In the Grip of Money – Part 2

in Abandoned Devotion


By Joel Iyorwa

Jesus never minced words when he said, “No man can serve two masters,” and He also made it clear that the second master is ‘mammon’ which is money and the greed for it personified.

The choice is before each of us to make. The pursuit of God and money go separate ways and if we are on one path, we cannot end up on the other.

Service demands great loyalty of passions and love and attention. But we only have enough as human beings to devote to one cause at a time.

That’s why even one man cannot truly fall in love with two women at the same time; it has to be mere infatuation and lust.

Jesus categorically stated, “You CANNOT serve two masters.” There is no going around that.

Now, that’s why money is satan’s perfect surrogate. It demands loyalty, affection, passion, and commitment in proportions that are only suitable for God.

Many are in servitude to it (mammon) without realizing it. If you refuse to give money all the attention and affection it demands, then the consequence is often lack.

But serving money only takes away lack to replace it with greed, a constant demand for more and more, thus providing a rationale for greater servitude to it. Let me now point out two critical characteristics of money-service:

1. When the end-goal is money.
2. When the motivation is self.

First of all, all servants of money have money as their ultimate goal. They study that course in the university because they want to make money and be rich.

They live in that city only because that is where they can make the most money. They are on that job or career simply because it gives them the best pay check. They are married to that spouse because it is part of financial success plan.

Everything such a person does boils down to money, and more money. They cannot do anything that jeopardizes or limits their capacity to be financially stable.

Secondly, ‘self’ is at the epicentre of the world of those who serve mammon. You can find out how they spend the money they make.

A look at the budget and expenditure lists of any average church folks today reveals a very disturbing reality. When the pay check comes in, when the salary alert comes in ‘self’ usurps control. A bigger car, a new house, an exciting vacation abroad, and on and on it goes.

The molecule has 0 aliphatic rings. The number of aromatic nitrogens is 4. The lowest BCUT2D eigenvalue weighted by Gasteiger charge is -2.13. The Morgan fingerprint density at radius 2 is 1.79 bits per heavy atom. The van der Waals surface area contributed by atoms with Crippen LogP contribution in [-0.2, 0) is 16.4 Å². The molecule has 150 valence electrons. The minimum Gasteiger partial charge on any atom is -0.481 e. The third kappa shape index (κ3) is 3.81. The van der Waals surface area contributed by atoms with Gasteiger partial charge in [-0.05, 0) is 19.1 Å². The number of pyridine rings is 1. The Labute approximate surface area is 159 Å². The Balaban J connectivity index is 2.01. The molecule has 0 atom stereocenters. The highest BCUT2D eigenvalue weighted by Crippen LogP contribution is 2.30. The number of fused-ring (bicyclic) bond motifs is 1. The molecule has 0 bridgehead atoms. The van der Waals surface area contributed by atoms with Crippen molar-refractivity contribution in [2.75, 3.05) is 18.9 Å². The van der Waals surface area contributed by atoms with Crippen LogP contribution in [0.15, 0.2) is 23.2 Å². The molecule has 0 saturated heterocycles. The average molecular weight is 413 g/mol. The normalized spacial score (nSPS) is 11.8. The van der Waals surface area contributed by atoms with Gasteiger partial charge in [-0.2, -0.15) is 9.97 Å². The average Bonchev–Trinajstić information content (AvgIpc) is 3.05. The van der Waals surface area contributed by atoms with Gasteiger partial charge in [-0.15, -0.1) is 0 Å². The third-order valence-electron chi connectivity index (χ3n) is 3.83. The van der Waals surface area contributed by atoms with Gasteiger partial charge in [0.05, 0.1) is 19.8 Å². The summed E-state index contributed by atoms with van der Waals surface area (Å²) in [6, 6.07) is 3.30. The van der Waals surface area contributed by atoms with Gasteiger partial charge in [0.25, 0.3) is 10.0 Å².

A man who has earned money by serving it does not really want to ask “how does God want me to spend this money?” If he did, the controller would be God and not self. There would be a massive overhaul of the expenditure list and budget.

If God and not money was the object of our affection and passion, we would not be spending money the way we do a lot of the times.

With serving God, money reverses to a mere means and not an end. A man who is serving the Lord makes money as a tool for kingdom service. He is not looking for money or earning a living just to have and be comfortable. He is seeking first the Kingdom (Matt 6:33). His income has a bearing on God’s kingdom purposes.

As disciples of Jesus, we need to put ourselves to the test. We need to ask the Lord to reveal what is in our hearts in relation to money.

Until the hold of money is broken over a life, that life cannot truly serve God. He cannot because his plumb line for measuring worthiness is “How much money do I have?” But when the hold of money is broken, the plumb line becomes literally “the Glory of God in the earth.”

To conclude, let me quickly state here before I am misunderstood, that serving God does not begin or end with full-time Christian ministry. In fact there are many today who are in some form of full-time Christian ministry but are in reality serving mammon.

Full time business men and women, bureaucrats, politicians, and artisans can and indeed are all called to serve God in those professions, making money but seeking the glory of God in the earth. The money they make empowers their service to God, not necessarily their pockets.

On which side of this divide are you? God’s or Mammon’s?

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